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The setting of these two stories have such a pivotal role that they almost act as characters. In "The Fall of the House of Usher" the narrator describes the intense, Gothic scene of the house. This creates an atmosphere of gloom and sadness. The narrator states, "I felt that I breathed an atmosphere of sorrow. An air of stern, deep, and irredeemable gloom hung over and pervaded all." It must also be noted that the narrator makes a point to establish the connection between the family and the house very early on in the story. He contemplates "the perfect keeping of the character of the premises with the accredited character of the people, and while speculating upon the possible influence which the one, in the long lapse of centuries, might have exercised upon the other". This makes the reader see the house and character of Usher as being intrinsically entwined. However, unlike the setting in "The Yellow Wallpaper", the house does not contribute to the downfall of the character, it is more of a result.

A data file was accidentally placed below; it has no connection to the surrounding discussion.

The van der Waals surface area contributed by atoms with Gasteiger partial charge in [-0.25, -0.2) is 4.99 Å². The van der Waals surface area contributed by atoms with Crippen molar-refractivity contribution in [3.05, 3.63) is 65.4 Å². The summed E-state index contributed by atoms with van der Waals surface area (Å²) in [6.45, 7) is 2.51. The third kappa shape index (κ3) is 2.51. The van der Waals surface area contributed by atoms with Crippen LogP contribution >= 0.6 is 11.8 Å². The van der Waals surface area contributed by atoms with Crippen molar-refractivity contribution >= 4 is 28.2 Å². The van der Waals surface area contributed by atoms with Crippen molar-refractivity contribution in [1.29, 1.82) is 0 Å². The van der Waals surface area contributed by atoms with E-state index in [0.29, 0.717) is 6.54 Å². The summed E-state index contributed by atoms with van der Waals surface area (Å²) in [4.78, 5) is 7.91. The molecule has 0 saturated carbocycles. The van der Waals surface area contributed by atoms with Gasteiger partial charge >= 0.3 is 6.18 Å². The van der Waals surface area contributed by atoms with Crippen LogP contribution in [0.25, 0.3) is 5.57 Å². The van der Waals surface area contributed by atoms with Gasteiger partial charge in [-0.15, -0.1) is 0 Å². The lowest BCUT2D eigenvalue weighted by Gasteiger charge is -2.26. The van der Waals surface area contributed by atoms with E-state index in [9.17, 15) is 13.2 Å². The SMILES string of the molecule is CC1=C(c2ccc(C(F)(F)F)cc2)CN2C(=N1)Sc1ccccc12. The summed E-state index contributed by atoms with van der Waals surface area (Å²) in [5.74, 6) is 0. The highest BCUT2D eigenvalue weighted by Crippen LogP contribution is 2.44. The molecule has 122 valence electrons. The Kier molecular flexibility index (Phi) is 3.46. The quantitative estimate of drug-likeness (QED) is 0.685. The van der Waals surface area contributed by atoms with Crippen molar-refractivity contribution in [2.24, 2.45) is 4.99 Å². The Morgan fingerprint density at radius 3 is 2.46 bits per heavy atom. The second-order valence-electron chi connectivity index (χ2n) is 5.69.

In "The Yellow Wallpaper" we see a woman descend into madness. The setting is a major contributing factor of this. The room in which she stays has a wallpaper that she becomes obsessed with. The pattern of this wallpaper "is dull enough to confuse the eye in following, pronounced enough to constantly irritate and provoke study, and when you follow the lame uncertain curves for a little distance they suddenly commit suicide - plunge off at outrageous angles, destroy themselves in unheard of contradictions." This illustrates the connection between our character and the setting much like that of Poe's story. However, this setting begins to change and take on its own life. The narrator begins to see "a woman", essentially her, trapped behind the wallpaper. Whereas, in Poe's story, Usher and the House are one.
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